In Defense of Sucker Punch

Sucker Punch is not a bad movie. I mean, it’s not that bad. I think it’s a misunderstood film that will, years from now, be rehabilitated and reinterpreted – possibly becoming something of a minor classic, much like Dark City.

If you did not like Sucker Punch, that’s fine. Go in peace. We all like different things, and I’m sure we don’t agree on lots of stuff. However, in recent weeks, Sucker Punch has been subjected to some of the worst, most savage reviews of 2011 – critiques that have not been merely negative, but outright vicious rants. I saw one screed that blamed the decline of Western moviemaking on Sucker Punch! (I gave it a positive review, though.) Anyone who hasn’t seen it might be forgiven for assuming that the movie stars Mel Gibson and Bernie Madoff, and was directed by Moammar Gadhafi.

It was directed and co-written by Zack Snyder, who did the stylish 2004 remake of Dawn of the Dead, then adapted Frank Miller’s graphic novel 300, followed by an adoring translation of Alan Moore and Dave Gibbons’ beloved Watchmen comic-book series. It stars Emily Browning as Babydoll, Abbie Cornish (Sweet Pea), Jena Malone (Rocket), Jamie Chung (Amber), Vanessa Hudgens (Blondie), Carla Gugino (Madam Gorski) and Scott Glenn (The Wise Man).

So why all the vitriol? Why is so much venom being spewed at a fantasy flick clearly targeting a fanboy audience, from a director best-known for comic-book movies? Shouldn’t all this rage be directed at Rob Schneider and Jennifer Aniston, whose films are far more aesthetically offensive? (Hell, not even the biggest haters can argue that Sucker Punch doesn’t look damned impressive!)

Personally, I think it’s because the movie makes some people feel stupid. And when people feel foolish, they lash out. Now, to be clear, I am not accusing anyone who didn’t like this movie of being stupid, and I am loathe to use “The Emperor’s New Clothes” defense. It’s not that people who hate it lack the taste and sophistication to properly appreciate it. I’m just suggesting that the complex plot and non-linear storytelling can lose some folks, and some of those folks may have gotten bitter about it. How else to account for the people who claim the film’s story made no sense? It did make sense. You may not have enjoyed it; you may not have liked it; you may not have paid enough attention to it — but that doesn’t make it incomprehensible. Yes, it had some plot holes, but so do lots of flicks.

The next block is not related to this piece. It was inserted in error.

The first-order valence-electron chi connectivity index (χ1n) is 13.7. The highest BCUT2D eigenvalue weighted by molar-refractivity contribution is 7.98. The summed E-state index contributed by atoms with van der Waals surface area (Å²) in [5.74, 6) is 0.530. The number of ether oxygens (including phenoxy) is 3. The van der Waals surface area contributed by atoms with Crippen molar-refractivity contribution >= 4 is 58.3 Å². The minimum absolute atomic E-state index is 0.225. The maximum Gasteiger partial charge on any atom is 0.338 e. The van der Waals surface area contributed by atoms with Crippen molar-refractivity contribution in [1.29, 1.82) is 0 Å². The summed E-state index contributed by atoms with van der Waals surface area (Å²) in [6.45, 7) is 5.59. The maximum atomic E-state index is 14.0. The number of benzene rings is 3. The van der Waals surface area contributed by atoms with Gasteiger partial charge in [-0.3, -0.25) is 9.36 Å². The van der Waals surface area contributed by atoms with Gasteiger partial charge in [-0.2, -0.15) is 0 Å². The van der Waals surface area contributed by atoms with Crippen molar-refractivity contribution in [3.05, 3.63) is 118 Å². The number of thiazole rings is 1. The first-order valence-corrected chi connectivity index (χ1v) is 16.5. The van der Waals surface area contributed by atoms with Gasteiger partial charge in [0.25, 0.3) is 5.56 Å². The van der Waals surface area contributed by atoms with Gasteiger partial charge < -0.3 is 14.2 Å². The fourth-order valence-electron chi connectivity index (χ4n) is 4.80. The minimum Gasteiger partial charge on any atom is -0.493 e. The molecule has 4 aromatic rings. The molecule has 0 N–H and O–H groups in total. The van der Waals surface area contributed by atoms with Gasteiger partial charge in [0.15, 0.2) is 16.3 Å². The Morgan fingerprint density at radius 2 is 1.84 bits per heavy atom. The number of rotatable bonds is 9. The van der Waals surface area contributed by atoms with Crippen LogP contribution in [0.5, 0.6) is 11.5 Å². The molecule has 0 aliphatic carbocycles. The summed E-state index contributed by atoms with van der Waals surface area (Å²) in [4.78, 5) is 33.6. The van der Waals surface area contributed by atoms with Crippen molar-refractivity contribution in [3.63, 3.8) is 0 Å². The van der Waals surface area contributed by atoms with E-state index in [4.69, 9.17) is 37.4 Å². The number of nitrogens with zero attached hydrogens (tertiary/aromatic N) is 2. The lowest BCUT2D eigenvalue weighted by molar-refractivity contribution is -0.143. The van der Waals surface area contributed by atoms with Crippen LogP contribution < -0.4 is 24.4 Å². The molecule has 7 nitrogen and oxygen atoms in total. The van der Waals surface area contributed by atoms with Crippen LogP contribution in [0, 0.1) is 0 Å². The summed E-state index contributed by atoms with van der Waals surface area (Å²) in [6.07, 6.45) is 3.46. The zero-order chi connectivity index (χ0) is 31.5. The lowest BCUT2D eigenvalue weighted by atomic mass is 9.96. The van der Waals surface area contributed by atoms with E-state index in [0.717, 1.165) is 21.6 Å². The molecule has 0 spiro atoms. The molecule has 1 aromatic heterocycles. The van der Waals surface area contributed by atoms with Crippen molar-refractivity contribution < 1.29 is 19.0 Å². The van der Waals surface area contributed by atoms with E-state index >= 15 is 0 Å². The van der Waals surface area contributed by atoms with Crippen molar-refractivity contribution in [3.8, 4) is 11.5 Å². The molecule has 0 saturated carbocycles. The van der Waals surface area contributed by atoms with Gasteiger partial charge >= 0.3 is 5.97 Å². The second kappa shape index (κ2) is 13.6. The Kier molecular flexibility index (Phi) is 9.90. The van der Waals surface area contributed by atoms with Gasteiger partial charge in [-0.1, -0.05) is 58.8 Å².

If you couldn’t understand Sucker Punch – or even follow it – you were not paying attention, and/or you were not asking yourself the right questions. If you were actually angry after seeing the film, I think you didn’t get it. There is plenty to like about Sucker Punch and not to like — but a lot of the criticism hurled at it is not valid if you’ve actually watched the movie. Why do I say that? Let’s take a look at what haters… er, hate about it.

1. The entire movie is just an excuse for leering cheesecake shots. Okay, let’s get this “sexist” bogeyman out the way first. Yes, Babydoll wears a sailor suit as her fantasy fighting togs. The reason for that is, the sailor suit has a long history in anime and manga. She is dressed to resonate with genre fans. Babydoll wears over-the-knee socks, but her costume is not used in an exploitive manner. Everything about the way Baby moves and fights – jumping through the air with one knee bent, landing in a crouch with one arm thrown backward – is designed to mimic anime. The other girls are dressed in various leather and mesh costumes that actually cover them up quite a bit more than haters make it sound. And please point out to me the last American-made “chick flick” that dressed its romantic heroine in a nun’s habit. Maybe you can think of the last time Kate Hudson or Sandra Bullock spent an entire movie swaddled in ill-fitting sweats? Never! Sex sells, and people want to look at pretty actresses. In that light, Sucker Punch isn’t such a patriarchal abuse, is it? Sometimes, being “exploitive” doesn’t have as much to do with costuming as with how female characters are treated. And in Sucker Punch, no female remains a victim for long. All the heroines have agency. All mark their journey to maturity by making their own decisions. A corollary to “exploitation” argument is that the female empowerment of this movie is undercut because the women are dressed sexy. Um, no. They are dressed sexy to demonstrate that they own their own sexuality and have chosen to wield it as a strength. Babydoll, Sweet Pea and pals chose their costumes, not some drooling male character.